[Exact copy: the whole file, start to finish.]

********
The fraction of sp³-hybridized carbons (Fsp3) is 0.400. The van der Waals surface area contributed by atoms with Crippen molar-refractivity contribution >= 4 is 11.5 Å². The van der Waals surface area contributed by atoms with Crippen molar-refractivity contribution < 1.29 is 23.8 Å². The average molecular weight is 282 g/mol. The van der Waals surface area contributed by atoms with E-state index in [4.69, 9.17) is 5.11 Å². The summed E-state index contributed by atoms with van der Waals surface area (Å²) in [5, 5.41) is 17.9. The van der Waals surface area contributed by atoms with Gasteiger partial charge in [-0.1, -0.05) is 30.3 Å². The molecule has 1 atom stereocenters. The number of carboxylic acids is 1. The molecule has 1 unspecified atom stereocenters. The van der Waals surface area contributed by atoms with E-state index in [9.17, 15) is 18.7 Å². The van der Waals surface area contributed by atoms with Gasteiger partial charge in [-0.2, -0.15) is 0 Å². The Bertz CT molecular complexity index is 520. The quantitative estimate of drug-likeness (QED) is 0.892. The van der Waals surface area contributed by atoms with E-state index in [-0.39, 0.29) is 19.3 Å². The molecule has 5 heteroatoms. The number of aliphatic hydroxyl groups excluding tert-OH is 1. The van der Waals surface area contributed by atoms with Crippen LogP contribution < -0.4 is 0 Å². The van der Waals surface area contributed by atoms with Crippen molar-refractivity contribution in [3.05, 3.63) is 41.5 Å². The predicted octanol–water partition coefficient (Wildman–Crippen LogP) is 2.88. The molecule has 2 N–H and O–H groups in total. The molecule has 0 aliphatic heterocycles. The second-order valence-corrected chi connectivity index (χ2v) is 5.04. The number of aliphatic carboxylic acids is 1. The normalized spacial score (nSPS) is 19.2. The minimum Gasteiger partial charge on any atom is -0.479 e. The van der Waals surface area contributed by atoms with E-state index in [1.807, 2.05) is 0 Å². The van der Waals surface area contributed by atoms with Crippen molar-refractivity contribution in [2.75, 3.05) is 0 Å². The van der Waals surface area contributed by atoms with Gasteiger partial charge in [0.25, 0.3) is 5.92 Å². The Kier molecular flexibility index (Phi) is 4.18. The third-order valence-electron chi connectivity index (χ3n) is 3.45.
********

The fraction of sp³-hybridized carbons (Fsp3) is 0.400. The van der Waals surface area contributed by atoms with Crippen molar-refractivity contribution >= 4 is 11.5 Å². The van der Waals surface area contributed by atoms with Crippen molar-refractivity contribution < 1.29 is 23.8 Å². The average molecular weight is 282 g/mol. The van der Waals surface area contributed by atoms with E-state index in [4.69, 9.17) is 5.11 Å². The summed E-state index contributed by atoms with van der Waals surface area (Å²) in [5, 5.41) is 17.9. The van der Waals surface area contributed by atoms with Gasteiger partial charge in [-0.1, -0.05) is 30.3 Å². The molecule has 1 atom stereocenters. The number of carboxylic acids is 1. The molecule has 1 unspecified atom stereocenters. The van der Waals surface area contributed by atoms with E-state index in [9.17, 15) is 18.7 Å². The van der Waals surface area contributed by atoms with Gasteiger partial charge in [-0.2, -0.15) is 0 Å². The Bertz CT molecular complexity index is 520. The quantitative estimate of drug-likeness (QED) is 0.892. The van der Waals surface area contributed by atoms with E-state index in [-0.39, 0.29) is 19.3 Å². The molecule has 5 heteroatoms. The number of aliphatic hydroxyl groups excluding tert-OH is 1. The van der Waals surface area contributed by atoms with Crippen LogP contribution < -0.4 is 0 Å². The van der Waals surface area contributed by atoms with Crippen molar-refractivity contribution in [3.05, 3.63) is 41.5 Å². The predicted octanol–water partition coefficient (Wildman–Crippen LogP) is 2.88. The molecule has 2 N–H and O–H groups in total. The molecule has 0 aliphatic heterocycles. The second-order valence-corrected chi connectivity index (χ2v) is 5.04. The number of aliphatic carboxylic acids is 1. The normalized spacial score (nSPS) is 19.2. The minimum Gasteiger partial charge on any atom is -0.479 e. The van der Waals surface area contributed by atoms with E-state index in [1.807, 2.05) is 0 Å². The van der Waals surface area contributed by atoms with Crippen molar-refractivity contribution in [2.75, 3.05) is 0 Å². The van der Waals surface area contributed by atoms with Gasteiger partial charge in [0.25, 0.3) is 5.92 Å². The Kier molecular flexibility index (Phi) is 4.18. The third-order valence-electron chi connectivity index (χ3n) is 3.45.